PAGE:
Tuesday, June 21, 2011
The CSIRO and Australian Bureau of Meteorology have launched a website showing the monthly data for greenhouse gases measured at the windswept Cape Grim Station located in the path of the roaring forties on the west coast of Tasmania. Cape Grim is one of three important baseline atmospheric stations for measuring background greenhouse gases, the other two being Mauna Loa in the middle of the Pacific and Alert Weather Station on Ellesmere Island in the Canadian Arctic. About 15 other stations around the world also collect and track atmospheric emissions data.
Dr Paul Fraser, Leader of CSIRO’s Changing Atmosphere research group said at the launch on Monday "We've been measuring greenhouse gases in the atmosphere since the late 1970s...We thought it would be good for the Australian public, or anyone in particular, to access our site where we can show them the data as it is collected, basically on a monthly basis."
The website provides an entry point to explaining greenhouse gases with the initial graph showing the data trend from the 1970s to the present for CO2, and two other strong greenhouse gases - methane and nitrous oxide. Since the station first began measurements in 1976, carbon dioxide levels have increased by more than 15 per cent. Concentrations of methane and nitrous oxide at Cape Grim have also increased significantly since 1978 by about 20 and 8 per cent respectively. The graphs show both seasonal variation and inter-annual variability which corresponds with the El Niño-Southern Oscillation (ENSO) and volcanic eruptions.
But Cape Grim measures much more including CFCs and related gases which have contributed to ozone depletion and the ozone hole over Antarctica each year. The Montreal protocol came into force in 1989 to phase out Chlorofluorocarbons which were destroying the atmospheric ozone layer and you can see a clear trend of these gases plateauing and starting to decrease as the CFC phaseout continues.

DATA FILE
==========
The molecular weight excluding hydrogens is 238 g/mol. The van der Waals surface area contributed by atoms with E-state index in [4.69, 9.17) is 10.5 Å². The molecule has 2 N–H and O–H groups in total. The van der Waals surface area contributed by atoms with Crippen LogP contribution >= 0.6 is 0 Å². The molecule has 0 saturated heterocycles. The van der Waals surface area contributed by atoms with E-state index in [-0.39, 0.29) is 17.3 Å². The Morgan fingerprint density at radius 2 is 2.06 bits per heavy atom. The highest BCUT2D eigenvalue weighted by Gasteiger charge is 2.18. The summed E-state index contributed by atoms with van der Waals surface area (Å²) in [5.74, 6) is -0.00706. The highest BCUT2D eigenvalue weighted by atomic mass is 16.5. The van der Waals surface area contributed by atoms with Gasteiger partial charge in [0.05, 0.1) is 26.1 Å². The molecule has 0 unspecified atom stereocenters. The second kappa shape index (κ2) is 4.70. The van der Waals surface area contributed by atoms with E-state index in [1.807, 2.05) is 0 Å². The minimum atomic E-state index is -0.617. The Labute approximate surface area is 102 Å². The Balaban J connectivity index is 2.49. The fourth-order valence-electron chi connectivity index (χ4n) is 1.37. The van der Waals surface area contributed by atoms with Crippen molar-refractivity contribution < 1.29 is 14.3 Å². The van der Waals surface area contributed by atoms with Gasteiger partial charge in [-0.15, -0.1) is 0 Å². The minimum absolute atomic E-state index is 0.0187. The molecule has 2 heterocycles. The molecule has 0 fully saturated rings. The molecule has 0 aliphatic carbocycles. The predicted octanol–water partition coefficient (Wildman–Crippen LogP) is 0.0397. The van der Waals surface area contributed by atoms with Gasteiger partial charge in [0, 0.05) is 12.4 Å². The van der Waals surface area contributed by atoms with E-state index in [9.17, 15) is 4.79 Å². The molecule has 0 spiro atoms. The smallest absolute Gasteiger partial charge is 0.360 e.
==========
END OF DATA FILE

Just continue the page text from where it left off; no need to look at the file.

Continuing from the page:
The datasets upon which all these graphs are based will eventually also be published on the site said Dr Fraser. Accurate data has been collected from Cape Grim since 1976. To graph concentrations on a longer time scale air samples collected from Law Dome in Antarctica are used to provide a record stretching back 1000 years.
In the past the data from Cape Grim has only been available indirectly through the data archived on a global level with the US Department of Energy and the WMO. The Japan Meteorological Agency maintains a World Data Centre for Greenhouse Gases for the WMO.
Peta Ashworth, Leader of CSIRO’s Science into Society Group said "Our group has been researching public perceptions to climate change for some time. Last October we ran a survey about communication and climate change and one of the things that came up was that the majority of people were very keen to learn more about climate change and climate change science, to become better informed and get more knowledge to make a difference. I think this website is one way for those that are interested. It provides an opportunity to see whats happening with atmospheric levels."
The primary graph displays the rising CO2 atmospheric concentration, but it doesn't give information on the proportion of CO2 that is anthropogenic or natural. In answer to a question about this Dr Fraser explained
"Simply seeing an increase in CO2 concentration in the atmosphere doesn't tell you where the carbon comes from. As a clue you can estimate how much of that carbon is in the atmosphere and what does that represent about what we know about the burning of fossil fuels. You see that the numbers are not widely different. There is some indirect evidence of the role of fossil fuels."
"The direct evidence is a combination of things. We just don't measure the concentration, we also measure the isotopic composition of the CO2. And the isotopic composition clearly shows it cannot be volcanic. The volcanic CO2 we know is a relatively small emission, because we have measured emissions from volcanoes and we know it has a certain isotopic signature which is completely different than the isotopic signature of CO2 coming from fossil fuels."
"The other think we measure is the oxygen levels in the atmosphere and the thing we show there is the increase in CO2 in the atmosphere is mirrored by a decrease in the oxygen level in the atmosphere. If the CO2 goes up 30ppm we observe a similar decrease in the oxygen. That is clearly indicative of a combustion process."
The provision of this data, initially in graph form on a monthly update basis but eventually as full datasets, provides a measure of public transparency and communication on atmospheric measurements of greenhouse gas emissions which is vital for the important public policy issues being debated on climate mitigation and climate adaption.
Climate tipping point: Global Atmospheric Methane on the rise - Jan 8, 2010 - The concentration of methane in the atmosphere is rising, according to measurements made by the New Zealand National Institute of Water and Atmospheric Research (Niwa) at its Baring Head Station near Wellington.